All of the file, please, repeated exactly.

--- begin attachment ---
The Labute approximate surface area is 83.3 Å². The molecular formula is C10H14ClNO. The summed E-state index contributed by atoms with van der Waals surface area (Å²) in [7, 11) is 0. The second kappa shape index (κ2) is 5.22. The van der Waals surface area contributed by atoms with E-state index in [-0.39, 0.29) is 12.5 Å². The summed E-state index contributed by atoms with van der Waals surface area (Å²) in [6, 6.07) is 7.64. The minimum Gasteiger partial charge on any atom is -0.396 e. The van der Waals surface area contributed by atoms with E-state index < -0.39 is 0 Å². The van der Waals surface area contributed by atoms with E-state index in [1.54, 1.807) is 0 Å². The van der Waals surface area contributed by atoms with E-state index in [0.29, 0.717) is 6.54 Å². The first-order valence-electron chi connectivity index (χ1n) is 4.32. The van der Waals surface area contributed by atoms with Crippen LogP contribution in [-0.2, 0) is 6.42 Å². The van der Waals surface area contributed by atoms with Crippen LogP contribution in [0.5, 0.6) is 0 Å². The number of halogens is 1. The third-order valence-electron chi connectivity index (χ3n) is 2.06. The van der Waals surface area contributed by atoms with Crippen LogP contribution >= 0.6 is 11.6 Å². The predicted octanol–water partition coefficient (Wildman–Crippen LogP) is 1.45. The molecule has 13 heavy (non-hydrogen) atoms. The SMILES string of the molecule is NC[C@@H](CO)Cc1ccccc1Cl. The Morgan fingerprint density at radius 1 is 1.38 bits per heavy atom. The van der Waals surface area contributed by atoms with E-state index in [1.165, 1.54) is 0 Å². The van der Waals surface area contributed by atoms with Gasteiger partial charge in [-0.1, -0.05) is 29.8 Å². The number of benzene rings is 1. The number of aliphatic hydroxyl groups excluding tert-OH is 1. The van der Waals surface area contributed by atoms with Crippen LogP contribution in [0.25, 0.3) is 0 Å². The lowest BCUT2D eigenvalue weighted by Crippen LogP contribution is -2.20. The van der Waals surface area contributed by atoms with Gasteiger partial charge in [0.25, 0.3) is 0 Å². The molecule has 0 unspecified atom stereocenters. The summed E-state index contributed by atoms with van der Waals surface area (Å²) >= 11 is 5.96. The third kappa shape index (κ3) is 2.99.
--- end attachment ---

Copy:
The Labute approximate surface area is 83.3 Å². The molecular formula is C10H14ClNO. The summed E-state index contributed by atoms with van der Waals surface area (Å²) in [7, 11) is 0. The second kappa shape index (κ2) is 5.22. The van der Waals surface area contributed by atoms with E-state index in [-0.39, 0.29) is 12.5 Å². The summed E-state index contributed by atoms with van der Waals surface area (Å²) in [6, 6.07) is 7.64. The minimum Gasteiger partial charge on any atom is -0.396 e. The van der Waals surface area contributed by atoms with E-state index < -0.39 is 0 Å². The van der Waals surface area contributed by atoms with E-state index in [1.54, 1.807) is 0 Å². The van der Waals surface area contributed by atoms with E-state index in [0.29, 0.717) is 6.54 Å². The first-order valence-electron chi connectivity index (χ1n) is 4.32. The van der Waals surface area contributed by atoms with Crippen LogP contribution in [-0.2, 0) is 6.42 Å². The van der Waals surface area contributed by atoms with Crippen LogP contribution in [0.5, 0.6) is 0 Å². The number of halogens is 1. The third-order valence-electron chi connectivity index (χ3n) is 2.06. The van der Waals surface area contributed by atoms with Crippen LogP contribution >= 0.6 is 11.6 Å². The predicted octanol–water partition coefficient (Wildman–Crippen LogP) is 1.45. The molecule has 13 heavy (non-hydrogen) atoms. The SMILES string of the molecule is NC[C@@H](CO)Cc1ccccc1Cl. The Morgan fingerprint density at radius 1 is 1.38 bits per heavy atom. The van der Waals surface area contributed by atoms with E-state index in [1.165, 1.54) is 0 Å². The van der Waals surface area contributed by atoms with Gasteiger partial charge in [-0.1, -0.05) is 29.8 Å². The number of benzene rings is 1. The number of aliphatic hydroxyl groups excluding tert-OH is 1. The van der Waals surface area contributed by atoms with Crippen LogP contribution in [0.25, 0.3) is 0 Å². The lowest BCUT2D eigenvalue weighted by Crippen LogP contribution is -2.20. The van der Waals surface area contributed by atoms with Gasteiger partial charge in [0.25, 0.3) is 0 Å². The molecule has 0 unspecified atom stereocenters. The summed E-state index contributed by atoms with van der Waals surface area (Å²) >= 11 is 5.96. The third kappa shape index (κ3) is 2.99.